Observational Study
Copyright ©The Author(s) 2023. Published by Baishideng Publishing Group Inc. All rights reserved.
World J Gastroenterol. Oct 21, 2023; 29(39): 5494-5502
Published online Oct 21, 2023. doi: 10.3748/wjg.v29.i39.5494
Risk assessment of venous thromboembolism in inflammatory bowel disease by inherited risk in a population-based incident cohort
Andrew S Rifkin, Zhuqing Shi, Jun Wei, Siqun Lilly Zheng, Brian T Helfand, Jonathan S Cordova, Vincent F Biank, Alfonso J Tafur, Omar Khan, Jianfeng Xu
Andrew S Rifkin, Zhuqing Shi, Jun Wei, Siqun Lilly Zheng, Brian T Helfand, Jianfeng Xu, Program for Personalized Cancer Care, NorthShore University HealthSystem, Evanston, IL 60201, United States
Brian T Helfand, Jianfeng Xu, Department of Surgery, NorthShore University HealthSystem, Evanston, IL 60201, United States
Brian T Helfand, Jianfeng Xu, Pritzker School of Medicine, University of Chicago, Chicago, IL 60637, United States
Jonathan S Cordova, Vincent F Biank, Department of Pediatrics, NorthShore University HealthSystem, Evanston, IL 60201, United States
Alfonso J Tafur, Cardiovascular Institute, NorthShore University HealthSystem, Evanston, IL 60201, United States
Omar Khan, Department of Medicine, NorthShore University HealthSystem, Evanston, IL 60201, United States
Author contributions: Xu J contributed to the concept and design; Shi Z, and Wei J performed the data analysis; Rifkin AS, and Xu J drafted the manuscript; Rifkin AS, Shi Z, Wei J, Zheng SL, Helfand BT, Cordova JS, Biank VF, Tafur AJ, Khan O, and Xu J contributed to the critical revision of the manuscript for important intellectual content; Xu J performed the supervision.
Institutional review board statement: The UK Biobank was approved by North West-Haydock Research Ethics Committee (REC reference: 16/NW/0274; IRAS project ID: 200778).
Informed consent statement: Data from the UK Biobank was accessed through a Material Transfer Agreement under Application Reference Number: 50295. This study was performed in accordance with the Declaration of Helsinki.
Conflict-of-interest statement: NorthShore University HealthSystem has an agreement with GoPath Laboratories and GenomicMD for genetic tests of polygenic risk score.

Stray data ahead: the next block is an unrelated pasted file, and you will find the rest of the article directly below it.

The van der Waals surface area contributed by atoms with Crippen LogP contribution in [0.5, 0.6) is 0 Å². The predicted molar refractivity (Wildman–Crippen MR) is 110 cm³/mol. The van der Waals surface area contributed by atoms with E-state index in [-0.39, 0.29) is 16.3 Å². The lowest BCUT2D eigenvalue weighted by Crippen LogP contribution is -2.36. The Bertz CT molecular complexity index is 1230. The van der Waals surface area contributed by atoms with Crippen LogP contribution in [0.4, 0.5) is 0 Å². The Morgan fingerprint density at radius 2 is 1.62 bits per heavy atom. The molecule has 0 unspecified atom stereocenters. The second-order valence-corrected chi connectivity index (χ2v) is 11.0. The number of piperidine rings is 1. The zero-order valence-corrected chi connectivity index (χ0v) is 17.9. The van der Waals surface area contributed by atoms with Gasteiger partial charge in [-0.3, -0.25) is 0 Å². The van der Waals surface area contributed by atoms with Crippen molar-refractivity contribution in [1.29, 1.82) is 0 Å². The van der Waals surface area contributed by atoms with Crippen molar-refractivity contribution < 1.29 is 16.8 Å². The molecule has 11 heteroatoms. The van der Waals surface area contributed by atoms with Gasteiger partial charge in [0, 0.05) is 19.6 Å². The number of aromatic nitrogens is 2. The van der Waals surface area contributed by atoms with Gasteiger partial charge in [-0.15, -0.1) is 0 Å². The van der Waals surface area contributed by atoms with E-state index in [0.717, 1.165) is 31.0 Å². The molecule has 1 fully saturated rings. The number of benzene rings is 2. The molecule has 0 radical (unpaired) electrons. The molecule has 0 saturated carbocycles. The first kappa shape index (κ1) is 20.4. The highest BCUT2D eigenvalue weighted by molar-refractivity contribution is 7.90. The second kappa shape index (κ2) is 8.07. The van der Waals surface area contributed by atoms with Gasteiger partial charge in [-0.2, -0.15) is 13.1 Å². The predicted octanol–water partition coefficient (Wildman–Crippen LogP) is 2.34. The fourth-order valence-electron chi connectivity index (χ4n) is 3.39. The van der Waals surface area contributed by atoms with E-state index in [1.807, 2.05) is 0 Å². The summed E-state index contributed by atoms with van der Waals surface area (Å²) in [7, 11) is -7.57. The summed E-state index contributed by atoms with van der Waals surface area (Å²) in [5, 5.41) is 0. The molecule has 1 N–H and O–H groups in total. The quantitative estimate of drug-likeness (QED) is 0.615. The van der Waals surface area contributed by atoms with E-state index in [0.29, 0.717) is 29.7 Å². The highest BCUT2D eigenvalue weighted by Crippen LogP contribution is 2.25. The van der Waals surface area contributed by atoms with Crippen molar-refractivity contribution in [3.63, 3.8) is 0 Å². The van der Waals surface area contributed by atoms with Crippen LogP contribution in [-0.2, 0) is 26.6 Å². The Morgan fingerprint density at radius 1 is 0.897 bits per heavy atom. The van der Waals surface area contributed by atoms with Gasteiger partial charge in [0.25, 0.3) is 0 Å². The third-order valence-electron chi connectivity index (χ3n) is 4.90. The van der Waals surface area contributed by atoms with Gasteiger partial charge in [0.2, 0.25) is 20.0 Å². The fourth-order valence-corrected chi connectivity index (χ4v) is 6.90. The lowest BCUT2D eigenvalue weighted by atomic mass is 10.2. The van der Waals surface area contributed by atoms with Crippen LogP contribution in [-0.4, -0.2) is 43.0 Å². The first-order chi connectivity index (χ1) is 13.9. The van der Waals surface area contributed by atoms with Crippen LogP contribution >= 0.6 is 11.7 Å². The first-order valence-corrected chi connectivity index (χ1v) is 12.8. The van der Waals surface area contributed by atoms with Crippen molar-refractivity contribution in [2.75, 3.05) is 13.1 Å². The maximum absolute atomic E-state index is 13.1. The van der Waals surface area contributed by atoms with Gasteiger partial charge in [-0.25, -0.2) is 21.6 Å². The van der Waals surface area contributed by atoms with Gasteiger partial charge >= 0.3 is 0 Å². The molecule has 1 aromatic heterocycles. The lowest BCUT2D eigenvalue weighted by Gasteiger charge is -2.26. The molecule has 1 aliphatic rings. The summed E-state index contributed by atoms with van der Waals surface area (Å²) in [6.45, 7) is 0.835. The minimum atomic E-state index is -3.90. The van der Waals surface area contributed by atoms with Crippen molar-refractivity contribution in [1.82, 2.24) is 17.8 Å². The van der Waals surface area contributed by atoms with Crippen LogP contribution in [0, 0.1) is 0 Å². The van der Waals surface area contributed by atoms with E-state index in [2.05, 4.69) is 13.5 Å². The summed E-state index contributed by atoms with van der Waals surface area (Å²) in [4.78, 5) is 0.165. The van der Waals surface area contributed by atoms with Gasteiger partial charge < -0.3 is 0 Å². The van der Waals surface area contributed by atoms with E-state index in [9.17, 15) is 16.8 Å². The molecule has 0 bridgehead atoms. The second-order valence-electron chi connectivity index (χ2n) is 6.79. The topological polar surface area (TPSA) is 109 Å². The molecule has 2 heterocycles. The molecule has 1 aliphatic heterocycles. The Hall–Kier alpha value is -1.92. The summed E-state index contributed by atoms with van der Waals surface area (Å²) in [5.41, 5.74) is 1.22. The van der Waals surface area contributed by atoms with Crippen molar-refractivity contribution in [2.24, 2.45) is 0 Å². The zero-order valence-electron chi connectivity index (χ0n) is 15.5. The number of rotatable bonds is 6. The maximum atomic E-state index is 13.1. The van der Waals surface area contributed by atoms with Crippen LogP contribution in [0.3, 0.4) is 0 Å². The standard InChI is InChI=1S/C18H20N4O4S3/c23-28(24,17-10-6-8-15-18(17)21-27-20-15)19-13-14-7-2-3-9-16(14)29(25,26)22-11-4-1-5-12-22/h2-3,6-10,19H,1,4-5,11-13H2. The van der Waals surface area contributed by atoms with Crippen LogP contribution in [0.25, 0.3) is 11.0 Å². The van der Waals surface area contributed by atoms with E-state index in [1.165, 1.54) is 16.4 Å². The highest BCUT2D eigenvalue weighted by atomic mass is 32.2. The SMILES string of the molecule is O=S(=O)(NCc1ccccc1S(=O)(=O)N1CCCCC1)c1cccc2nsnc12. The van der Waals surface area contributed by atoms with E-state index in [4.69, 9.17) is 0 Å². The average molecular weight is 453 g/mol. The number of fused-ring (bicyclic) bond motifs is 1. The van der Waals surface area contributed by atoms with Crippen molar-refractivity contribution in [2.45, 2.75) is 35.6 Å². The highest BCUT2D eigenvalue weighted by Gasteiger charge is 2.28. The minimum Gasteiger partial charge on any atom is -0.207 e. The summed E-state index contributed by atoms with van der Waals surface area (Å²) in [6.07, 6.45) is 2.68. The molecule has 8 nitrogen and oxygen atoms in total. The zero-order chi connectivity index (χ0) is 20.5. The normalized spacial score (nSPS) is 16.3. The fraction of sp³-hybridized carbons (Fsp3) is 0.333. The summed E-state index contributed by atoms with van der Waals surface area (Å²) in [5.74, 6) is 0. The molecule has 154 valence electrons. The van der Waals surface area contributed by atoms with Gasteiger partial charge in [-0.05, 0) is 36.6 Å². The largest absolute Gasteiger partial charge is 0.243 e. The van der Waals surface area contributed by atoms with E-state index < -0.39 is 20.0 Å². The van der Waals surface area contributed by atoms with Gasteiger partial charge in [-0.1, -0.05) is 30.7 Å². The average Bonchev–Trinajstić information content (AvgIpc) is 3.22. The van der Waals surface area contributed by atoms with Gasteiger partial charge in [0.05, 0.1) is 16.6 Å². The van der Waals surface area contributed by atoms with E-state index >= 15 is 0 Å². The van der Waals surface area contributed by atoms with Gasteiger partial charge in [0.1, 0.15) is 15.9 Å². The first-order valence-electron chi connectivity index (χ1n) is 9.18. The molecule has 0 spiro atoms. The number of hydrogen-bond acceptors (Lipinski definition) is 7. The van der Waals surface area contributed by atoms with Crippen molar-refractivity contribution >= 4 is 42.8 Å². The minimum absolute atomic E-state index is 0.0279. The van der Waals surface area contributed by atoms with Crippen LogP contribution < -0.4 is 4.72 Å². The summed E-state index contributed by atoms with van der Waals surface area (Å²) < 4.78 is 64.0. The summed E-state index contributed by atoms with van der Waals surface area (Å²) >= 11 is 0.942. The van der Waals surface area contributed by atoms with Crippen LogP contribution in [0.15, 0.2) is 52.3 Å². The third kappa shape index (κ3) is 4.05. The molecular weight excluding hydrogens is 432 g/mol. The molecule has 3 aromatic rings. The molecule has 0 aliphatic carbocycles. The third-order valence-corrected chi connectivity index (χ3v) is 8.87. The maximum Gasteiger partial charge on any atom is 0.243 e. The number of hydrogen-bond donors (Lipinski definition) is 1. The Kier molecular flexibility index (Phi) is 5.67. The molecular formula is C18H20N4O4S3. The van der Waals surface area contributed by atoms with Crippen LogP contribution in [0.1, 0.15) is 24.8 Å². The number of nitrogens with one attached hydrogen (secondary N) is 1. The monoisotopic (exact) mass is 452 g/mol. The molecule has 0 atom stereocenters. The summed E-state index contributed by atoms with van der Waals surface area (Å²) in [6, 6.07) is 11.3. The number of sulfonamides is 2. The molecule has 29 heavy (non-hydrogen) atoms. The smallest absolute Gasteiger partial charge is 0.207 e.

Data sharing statement: The data used in this study is available in the UK Biobank, a publicly available repository. Data was accessed through a Material Transfer Agreement under Application Reference Number: 50295. For additional information, please feel free to contact the corresponding author, Jianfeng Xu, DrPH.
STROBE statement: The authors have read the STROBE Statement—checklist of items, and the manuscript was prepared and revised according to the STROBE Statement—checklist of items.
Open-Access: This article is an open-access article that was selected by an in-house editor and fully peer-reviewed by external reviewers. It is distributed in accordance with the Creative Commons Attribution NonCommercial (CC BY-NC 4.0) license, which permits others to distribute, remix, adapt, build upon this work non-commercially, and license their derivative works on different terms, provided the original work is properly cited and the use is non-commercial. See: https://creativecommons.org/Licenses/by-nc/4.0/
Corresponding author: Jianfeng Xu, MD, DrPH, Professor, Program for Personalized Cancer Care, NorthShore University HealthSystem, 1001 University Place, Evanston, IL 60201, United States. jxu@northshore.org
Received: June 5, 2023
Peer-review started: June 5, 2023
First decision: August 8, 2023
Revised: August 18, 2023
Accepted: September 28, 2023
Article in press: September 28, 2023
Published online: October 21, 2023
Core Tip

Core Tip: Based on 8475 inflammatory bowel disease (IBD) patients from a population-based biobank, we showed they have an elevated risk for venous thromboembolism (VTE), with the overall proportion of incident VTE at 4.70%, similar to 4.66% observed in cancer patients. Polygenic score (PGS) is a significant predictor for VTE events, stronger than the well-known F5 factor V leiden mutation and F2 G20210A prothrombin gene mutation. The overall proportion of incident VTE is 8.53% in patients at the top 10 PGS percentile. These findings highlight the importance of VTE complications in IBD patients and provide genetic tools for personalized thromboprophylaxis.